Economic Injury Disaster Loans (EIDL)
Even before the pandemic, the Small Business Administration (SBA) offered Economic Injury Disaster Loans for “losses not covered by insurance or funding from the Federal Emergency Management Agency (FEMA) for both personal and business” expenses and for “business operating expenses that could have been met had the disaster not occurred.”
Special Pandemic EIDL
The SBA has also been offering a special pandemic EIDL “for working capital” and for “normal operating expenses (i.e. continuation of health care benefits, rent, utilities, and fixed debt payments).” Small business owners and qualified agricultural businesses in all U.S. states and territories are currently eligible to apply. Even if you have a PPP loan, you may still be eligible for the EIDL program.
For loans approved starting the week of April 6, the SBA is offering 24 months of economic injury, with a maximum loan amount of $500,000, for approved loans with the following terms:
- 3.75% for businesses (fixed).
- 2.75% for nonprofits (fixed).
- 30 years.
- No prepayment penalties or fees.
- Unlike the PPP loan, this loan is not forgivable.
Loans approved prior to April 7, 2021, for less than $500,000 are likely eligible for an increase based on new loan maximum amounts announced March 24, 2021. Businesses that received a loan subject to the previous loan limit can submit a request for an increase at this time.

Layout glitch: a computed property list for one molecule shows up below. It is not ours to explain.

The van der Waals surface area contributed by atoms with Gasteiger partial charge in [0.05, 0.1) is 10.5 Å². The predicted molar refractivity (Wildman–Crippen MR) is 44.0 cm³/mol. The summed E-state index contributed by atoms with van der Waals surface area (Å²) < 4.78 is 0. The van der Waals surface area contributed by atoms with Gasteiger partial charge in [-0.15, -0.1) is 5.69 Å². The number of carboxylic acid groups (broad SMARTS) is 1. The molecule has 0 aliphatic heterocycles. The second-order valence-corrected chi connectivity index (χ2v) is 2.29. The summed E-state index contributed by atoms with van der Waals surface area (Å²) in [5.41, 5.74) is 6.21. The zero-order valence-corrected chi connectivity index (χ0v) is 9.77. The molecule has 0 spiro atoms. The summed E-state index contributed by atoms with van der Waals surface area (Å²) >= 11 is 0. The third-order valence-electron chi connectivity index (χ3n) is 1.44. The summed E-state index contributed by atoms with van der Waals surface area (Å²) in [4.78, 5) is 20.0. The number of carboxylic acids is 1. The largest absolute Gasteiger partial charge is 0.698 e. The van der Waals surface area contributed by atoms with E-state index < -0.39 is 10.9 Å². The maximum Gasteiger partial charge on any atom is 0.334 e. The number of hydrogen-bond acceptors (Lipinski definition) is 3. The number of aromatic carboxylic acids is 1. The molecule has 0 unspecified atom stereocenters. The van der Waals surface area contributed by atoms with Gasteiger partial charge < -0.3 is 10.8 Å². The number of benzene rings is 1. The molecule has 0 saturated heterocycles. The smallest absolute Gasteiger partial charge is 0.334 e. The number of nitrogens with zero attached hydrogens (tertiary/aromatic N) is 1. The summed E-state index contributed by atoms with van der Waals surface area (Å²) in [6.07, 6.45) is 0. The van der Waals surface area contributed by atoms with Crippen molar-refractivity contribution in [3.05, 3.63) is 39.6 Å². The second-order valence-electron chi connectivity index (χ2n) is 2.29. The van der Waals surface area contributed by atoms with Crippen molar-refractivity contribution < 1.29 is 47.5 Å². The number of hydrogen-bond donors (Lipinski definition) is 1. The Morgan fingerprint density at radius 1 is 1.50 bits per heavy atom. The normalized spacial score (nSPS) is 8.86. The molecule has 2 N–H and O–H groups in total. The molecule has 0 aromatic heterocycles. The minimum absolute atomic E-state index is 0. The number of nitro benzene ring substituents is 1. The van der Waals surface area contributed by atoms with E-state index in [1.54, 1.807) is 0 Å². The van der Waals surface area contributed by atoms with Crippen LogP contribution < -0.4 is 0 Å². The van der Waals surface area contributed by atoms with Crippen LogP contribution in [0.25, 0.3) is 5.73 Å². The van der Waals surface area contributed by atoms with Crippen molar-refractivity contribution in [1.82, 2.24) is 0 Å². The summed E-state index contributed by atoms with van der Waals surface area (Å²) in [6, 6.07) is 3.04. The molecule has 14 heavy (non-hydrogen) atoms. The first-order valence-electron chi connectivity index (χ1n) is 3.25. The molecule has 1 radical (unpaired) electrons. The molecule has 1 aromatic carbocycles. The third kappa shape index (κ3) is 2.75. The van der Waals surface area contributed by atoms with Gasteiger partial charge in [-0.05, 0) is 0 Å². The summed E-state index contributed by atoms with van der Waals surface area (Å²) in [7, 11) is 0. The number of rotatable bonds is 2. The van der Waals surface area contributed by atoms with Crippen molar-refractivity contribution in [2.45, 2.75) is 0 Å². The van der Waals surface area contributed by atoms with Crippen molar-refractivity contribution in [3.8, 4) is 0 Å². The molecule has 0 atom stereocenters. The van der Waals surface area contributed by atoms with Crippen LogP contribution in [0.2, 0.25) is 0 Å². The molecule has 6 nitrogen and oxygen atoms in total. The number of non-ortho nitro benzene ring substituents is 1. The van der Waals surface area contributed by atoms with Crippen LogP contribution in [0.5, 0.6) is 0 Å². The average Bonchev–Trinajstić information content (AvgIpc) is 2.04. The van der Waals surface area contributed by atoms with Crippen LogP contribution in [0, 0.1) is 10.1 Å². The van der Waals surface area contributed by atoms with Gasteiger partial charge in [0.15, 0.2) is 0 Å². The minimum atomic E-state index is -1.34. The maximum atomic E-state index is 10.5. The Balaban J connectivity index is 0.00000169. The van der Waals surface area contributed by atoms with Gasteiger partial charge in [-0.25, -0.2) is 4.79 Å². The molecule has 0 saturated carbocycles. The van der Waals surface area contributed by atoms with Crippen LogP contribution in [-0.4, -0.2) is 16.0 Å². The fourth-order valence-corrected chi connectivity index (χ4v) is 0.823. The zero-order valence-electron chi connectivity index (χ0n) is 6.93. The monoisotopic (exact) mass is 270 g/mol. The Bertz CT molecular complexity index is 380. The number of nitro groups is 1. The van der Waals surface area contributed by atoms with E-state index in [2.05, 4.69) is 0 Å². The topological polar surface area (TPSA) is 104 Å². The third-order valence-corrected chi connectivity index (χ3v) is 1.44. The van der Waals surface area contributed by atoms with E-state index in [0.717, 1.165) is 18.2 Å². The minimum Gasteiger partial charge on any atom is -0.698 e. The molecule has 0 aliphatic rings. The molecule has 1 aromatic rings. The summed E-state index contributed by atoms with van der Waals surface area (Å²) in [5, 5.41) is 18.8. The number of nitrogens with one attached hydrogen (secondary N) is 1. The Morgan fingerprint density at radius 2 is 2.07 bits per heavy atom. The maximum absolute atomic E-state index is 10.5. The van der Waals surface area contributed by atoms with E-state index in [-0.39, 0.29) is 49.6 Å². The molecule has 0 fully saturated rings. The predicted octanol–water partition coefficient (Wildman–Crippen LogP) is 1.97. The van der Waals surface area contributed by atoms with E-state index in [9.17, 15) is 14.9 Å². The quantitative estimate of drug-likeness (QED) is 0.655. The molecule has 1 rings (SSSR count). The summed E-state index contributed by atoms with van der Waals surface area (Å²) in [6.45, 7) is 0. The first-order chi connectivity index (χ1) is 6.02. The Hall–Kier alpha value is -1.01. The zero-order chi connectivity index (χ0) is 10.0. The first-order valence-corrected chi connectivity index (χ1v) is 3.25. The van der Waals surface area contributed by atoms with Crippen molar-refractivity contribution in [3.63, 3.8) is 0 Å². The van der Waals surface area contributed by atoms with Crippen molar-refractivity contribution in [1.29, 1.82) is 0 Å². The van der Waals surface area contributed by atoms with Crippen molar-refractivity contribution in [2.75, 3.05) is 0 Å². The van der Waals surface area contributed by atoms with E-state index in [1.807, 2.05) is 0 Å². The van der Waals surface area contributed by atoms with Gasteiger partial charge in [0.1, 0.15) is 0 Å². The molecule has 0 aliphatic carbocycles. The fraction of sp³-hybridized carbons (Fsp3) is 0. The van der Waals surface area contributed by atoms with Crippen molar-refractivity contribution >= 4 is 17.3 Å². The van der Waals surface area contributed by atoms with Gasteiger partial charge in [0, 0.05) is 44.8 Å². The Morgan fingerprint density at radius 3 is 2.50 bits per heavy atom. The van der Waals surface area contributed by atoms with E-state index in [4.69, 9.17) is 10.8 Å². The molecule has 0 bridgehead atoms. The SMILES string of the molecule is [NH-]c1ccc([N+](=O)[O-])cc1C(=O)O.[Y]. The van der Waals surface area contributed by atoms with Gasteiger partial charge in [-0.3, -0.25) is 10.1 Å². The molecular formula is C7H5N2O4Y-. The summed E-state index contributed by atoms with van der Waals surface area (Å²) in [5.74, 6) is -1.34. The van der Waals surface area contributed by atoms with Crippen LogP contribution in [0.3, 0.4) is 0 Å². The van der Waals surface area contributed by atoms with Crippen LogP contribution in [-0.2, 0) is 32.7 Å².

Collateral is required for loans over $25,000. The SBA uses a general security agreement (UCC) designating business assets, such as machinery and equipment, furniture, and fixtures, as collateral.
The SBA has also been offering a Targeted EIDL Advance. This provides businesses in low-income communities with additional funds to ensure small-business continuity, adaptation and resiliency. Advance funds of up to $10,000 will be available to applicants in low-income communities who previously received an EIDL Advance for less than $10,000, or those who applied but received no funds due to lack of available program funding.
This is not to be confused with the general EIDL Advance, which is no longer available. While active, this program gave advance funds originally calculated based on the number of employees on an applicant’s COVID-19 EIDL application: $1,000 per employee, up to a maximum of $10,000.
More about the EIDL program, generally, and the COVID-19 EIDL is available on the SBA website. The SBA has also posted a COVID-19 EIDL FAQ. If you think you’re eligible but don’t know which program is right for you or have a question about a loan you already have, contact the SBA or a financial professional.